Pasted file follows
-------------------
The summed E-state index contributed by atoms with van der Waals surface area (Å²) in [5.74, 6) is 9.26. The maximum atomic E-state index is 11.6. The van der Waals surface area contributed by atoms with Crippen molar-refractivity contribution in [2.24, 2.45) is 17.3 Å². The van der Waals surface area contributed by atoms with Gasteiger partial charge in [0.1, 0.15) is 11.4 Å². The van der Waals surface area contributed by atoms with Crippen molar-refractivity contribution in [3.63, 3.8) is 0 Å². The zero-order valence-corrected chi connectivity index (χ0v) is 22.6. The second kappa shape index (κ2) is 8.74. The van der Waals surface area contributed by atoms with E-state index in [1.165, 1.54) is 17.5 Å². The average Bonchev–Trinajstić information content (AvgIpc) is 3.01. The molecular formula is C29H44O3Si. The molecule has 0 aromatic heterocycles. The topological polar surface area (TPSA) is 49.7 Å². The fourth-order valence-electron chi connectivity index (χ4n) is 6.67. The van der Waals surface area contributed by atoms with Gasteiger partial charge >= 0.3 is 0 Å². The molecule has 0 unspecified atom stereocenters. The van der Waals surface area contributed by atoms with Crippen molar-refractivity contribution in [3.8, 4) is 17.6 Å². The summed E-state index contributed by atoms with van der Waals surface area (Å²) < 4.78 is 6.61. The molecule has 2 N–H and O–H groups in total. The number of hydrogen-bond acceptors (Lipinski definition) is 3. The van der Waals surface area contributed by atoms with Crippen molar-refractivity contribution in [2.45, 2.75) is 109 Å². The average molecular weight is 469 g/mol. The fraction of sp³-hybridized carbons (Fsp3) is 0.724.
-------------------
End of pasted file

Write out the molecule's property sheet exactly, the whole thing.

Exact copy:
The summed E-state index contributed by atoms with van der Waals surface area (Å²) in [5.74, 6) is 9.26. The maximum atomic E-state index is 11.6. The van der Waals surface area contributed by atoms with Crippen molar-refractivity contribution in [2.24, 2.45) is 17.3 Å². The van der Waals surface area contributed by atoms with Gasteiger partial charge in [0.1, 0.15) is 11.4 Å². The van der Waals surface area contributed by atoms with Crippen molar-refractivity contribution in [3.63, 3.8) is 0 Å². The zero-order valence-corrected chi connectivity index (χ0v) is 22.6. The second kappa shape index (κ2) is 8.74. The van der Waals surface area contributed by atoms with E-state index in [1.165, 1.54) is 17.5 Å². The average Bonchev–Trinajstić information content (AvgIpc) is 3.01. The molecular formula is C29H44O3Si. The molecule has 0 aromatic heterocycles. The topological polar surface area (TPSA) is 49.7 Å². The fourth-order valence-electron chi connectivity index (χ4n) is 6.67. The van der Waals surface area contributed by atoms with Gasteiger partial charge >= 0.3 is 0 Å². The molecule has 0 unspecified atom stereocenters. The van der Waals surface area contributed by atoms with Crippen molar-refractivity contribution in [3.8, 4) is 17.6 Å². The summed E-state index contributed by atoms with van der Waals surface area (Å²) < 4.78 is 6.61. The molecule has 2 N–H and O–H groups in total. The number of hydrogen-bond acceptors (Lipinski definition) is 3. The van der Waals surface area contributed by atoms with Crippen molar-refractivity contribution in [2.45, 2.75) is 109 Å². The average molecular weight is 469 g/mol. The fraction of sp³-hybridized carbons (Fsp3) is 0.724.